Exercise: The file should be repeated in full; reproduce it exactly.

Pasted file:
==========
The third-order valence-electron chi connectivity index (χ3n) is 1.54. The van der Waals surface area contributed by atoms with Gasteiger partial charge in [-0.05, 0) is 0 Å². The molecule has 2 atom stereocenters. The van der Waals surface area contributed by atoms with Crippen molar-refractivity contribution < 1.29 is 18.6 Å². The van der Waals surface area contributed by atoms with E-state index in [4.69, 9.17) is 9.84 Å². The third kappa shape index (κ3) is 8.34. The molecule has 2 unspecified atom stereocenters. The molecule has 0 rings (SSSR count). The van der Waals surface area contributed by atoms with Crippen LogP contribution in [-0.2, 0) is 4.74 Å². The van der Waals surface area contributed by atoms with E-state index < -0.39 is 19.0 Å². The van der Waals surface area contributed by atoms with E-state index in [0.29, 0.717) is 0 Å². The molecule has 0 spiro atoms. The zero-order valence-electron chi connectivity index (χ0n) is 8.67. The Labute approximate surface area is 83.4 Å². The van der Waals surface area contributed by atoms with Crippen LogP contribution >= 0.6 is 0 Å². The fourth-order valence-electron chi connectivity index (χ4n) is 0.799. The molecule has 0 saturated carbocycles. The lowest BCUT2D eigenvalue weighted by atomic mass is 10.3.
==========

The third-order valence-electron chi connectivity index (χ3n) is 1.54. The van der Waals surface area contributed by atoms with Gasteiger partial charge in [-0.05, 0) is 0 Å². The molecule has 2 atom stereocenters. The van der Waals surface area contributed by atoms with Crippen molar-refractivity contribution < 1.29 is 18.6 Å². The van der Waals surface area contributed by atoms with E-state index in [4.69, 9.17) is 9.84 Å². The third kappa shape index (κ3) is 8.34. The molecule has 2 unspecified atom stereocenters. The molecule has 0 rings (SSSR count). The van der Waals surface area contributed by atoms with Crippen LogP contribution in [-0.2, 0) is 4.74 Å². The van der Waals surface area contributed by atoms with E-state index < -0.39 is 19.0 Å². The van der Waals surface area contributed by atoms with E-state index in [0.29, 0.717) is 0 Å². The molecule has 0 spiro atoms. The zero-order valence-electron chi connectivity index (χ0n) is 8.67. The Labute approximate surface area is 83.4 Å². The van der Waals surface area contributed by atoms with Crippen LogP contribution >= 0.6 is 0 Å². The fourth-order valence-electron chi connectivity index (χ4n) is 0.799. The molecule has 0 saturated carbocycles. The lowest BCUT2D eigenvalue weighted by atomic mass is 10.3.